View Full Version : Ranges of various rifle calibres

Pond, James Pond
June 30, 2012, 04:17 PM
I don't know much about rifle calibres, but I'm slowly building a basic understanding. However, one thing I still struggle with is the relative potency of different rounds.

Some sites with give you the speed and energy of the round but, again, as an absolute value, I have no idea what one energy level equates to in the real world.

Is there a website that would tell me the effective ranges of different calibres out of typical weapons chambered in that round.

For example, I've read that a .223 out of an AR can remain accurate and effective out to about 600m.

Where might similar information be available for cartridge comparison?

June 30, 2012, 04:21 PM
Here is a place to start. http://world.guns.ru/index-e.html It reads like a bad technical manual for the Mack Bolan crowd but it will give you stated numbers which are not exactly hard and fast or set in stone.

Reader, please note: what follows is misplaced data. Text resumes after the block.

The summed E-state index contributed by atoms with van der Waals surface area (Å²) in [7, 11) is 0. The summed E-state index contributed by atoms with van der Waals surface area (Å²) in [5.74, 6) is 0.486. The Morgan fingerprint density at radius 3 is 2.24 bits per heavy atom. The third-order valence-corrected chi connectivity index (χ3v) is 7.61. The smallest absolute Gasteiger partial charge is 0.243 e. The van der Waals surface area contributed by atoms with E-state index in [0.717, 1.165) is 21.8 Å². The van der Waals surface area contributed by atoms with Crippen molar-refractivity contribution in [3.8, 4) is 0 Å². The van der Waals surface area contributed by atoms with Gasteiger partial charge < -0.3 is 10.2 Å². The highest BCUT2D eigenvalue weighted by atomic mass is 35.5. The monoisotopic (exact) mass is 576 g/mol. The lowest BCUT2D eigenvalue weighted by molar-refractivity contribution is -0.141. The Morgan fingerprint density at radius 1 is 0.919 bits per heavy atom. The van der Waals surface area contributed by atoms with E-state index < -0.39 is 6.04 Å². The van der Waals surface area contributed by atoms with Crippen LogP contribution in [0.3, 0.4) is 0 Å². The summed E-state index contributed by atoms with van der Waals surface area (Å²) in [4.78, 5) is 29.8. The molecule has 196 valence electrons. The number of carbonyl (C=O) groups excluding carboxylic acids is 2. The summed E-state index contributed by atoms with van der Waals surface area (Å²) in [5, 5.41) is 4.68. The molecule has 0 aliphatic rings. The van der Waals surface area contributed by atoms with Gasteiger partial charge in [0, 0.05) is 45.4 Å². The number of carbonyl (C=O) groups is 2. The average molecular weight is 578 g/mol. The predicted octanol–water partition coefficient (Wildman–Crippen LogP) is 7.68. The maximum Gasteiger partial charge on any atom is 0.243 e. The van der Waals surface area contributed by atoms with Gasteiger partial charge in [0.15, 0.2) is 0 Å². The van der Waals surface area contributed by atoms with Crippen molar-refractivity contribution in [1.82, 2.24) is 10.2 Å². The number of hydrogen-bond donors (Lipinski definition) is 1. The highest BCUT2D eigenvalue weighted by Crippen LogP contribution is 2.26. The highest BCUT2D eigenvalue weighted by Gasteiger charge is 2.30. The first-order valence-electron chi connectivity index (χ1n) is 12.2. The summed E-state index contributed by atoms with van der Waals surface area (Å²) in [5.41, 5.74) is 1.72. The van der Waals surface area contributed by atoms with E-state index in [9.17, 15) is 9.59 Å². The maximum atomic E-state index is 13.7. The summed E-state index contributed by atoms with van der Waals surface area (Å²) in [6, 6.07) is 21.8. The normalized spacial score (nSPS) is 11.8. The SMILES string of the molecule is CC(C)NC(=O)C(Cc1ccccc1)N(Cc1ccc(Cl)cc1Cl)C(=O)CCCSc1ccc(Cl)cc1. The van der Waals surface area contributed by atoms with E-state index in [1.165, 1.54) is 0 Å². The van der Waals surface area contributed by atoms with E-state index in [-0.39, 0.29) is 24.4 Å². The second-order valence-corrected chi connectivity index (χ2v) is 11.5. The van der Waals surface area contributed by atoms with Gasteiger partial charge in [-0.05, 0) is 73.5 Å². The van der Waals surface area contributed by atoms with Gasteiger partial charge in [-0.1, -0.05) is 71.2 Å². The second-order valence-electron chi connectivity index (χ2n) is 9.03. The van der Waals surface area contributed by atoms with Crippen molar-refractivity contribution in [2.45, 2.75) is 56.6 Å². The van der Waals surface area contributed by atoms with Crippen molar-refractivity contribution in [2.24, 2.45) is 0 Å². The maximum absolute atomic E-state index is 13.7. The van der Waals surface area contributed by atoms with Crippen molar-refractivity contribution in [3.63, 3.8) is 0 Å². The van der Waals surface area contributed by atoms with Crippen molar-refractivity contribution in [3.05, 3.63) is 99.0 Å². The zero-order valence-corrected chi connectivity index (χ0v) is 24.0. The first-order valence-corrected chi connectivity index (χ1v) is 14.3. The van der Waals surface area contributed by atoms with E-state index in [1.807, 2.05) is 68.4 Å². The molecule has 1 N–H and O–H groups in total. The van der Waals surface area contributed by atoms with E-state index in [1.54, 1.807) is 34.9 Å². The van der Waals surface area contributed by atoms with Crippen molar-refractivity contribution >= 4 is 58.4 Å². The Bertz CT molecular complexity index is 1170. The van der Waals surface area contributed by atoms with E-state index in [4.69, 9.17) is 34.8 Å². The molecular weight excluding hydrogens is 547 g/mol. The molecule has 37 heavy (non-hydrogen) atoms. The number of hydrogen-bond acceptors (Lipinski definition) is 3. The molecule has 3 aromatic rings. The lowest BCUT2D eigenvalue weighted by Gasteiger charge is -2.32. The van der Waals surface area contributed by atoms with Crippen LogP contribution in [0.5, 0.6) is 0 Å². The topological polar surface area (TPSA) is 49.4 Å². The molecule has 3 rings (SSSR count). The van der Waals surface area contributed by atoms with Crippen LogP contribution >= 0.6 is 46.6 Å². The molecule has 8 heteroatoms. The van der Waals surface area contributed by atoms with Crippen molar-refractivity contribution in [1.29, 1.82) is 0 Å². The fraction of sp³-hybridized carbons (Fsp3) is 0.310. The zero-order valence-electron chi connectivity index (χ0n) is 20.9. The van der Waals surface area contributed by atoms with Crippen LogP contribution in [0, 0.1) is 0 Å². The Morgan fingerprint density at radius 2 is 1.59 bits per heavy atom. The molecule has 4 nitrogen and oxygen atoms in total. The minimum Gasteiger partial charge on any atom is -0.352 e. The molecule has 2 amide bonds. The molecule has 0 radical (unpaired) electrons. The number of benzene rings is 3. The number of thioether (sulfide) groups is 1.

June 30, 2012, 04:25 PM
Mr. Pond, try Chuckhawks.com. There is a wealth of information on ballistics, calibers, rifles, ect. He is very opinionated, but also well informed. He has he llikes and dislikes and tells it like he sees it. Not all shooters or gun makers agree with Chuck, but I generally tend to. Good luck, Pal.

Pond, James Pond
June 30, 2012, 04:54 PM
Thanks for those links. The first I was aware of: great site for gun trivia!

The Chuckhawks site I did not know. Also lots to read: looked very interesting. They had a ballistics table but I was blinded by numbers: don't understand enough yet to put them in context.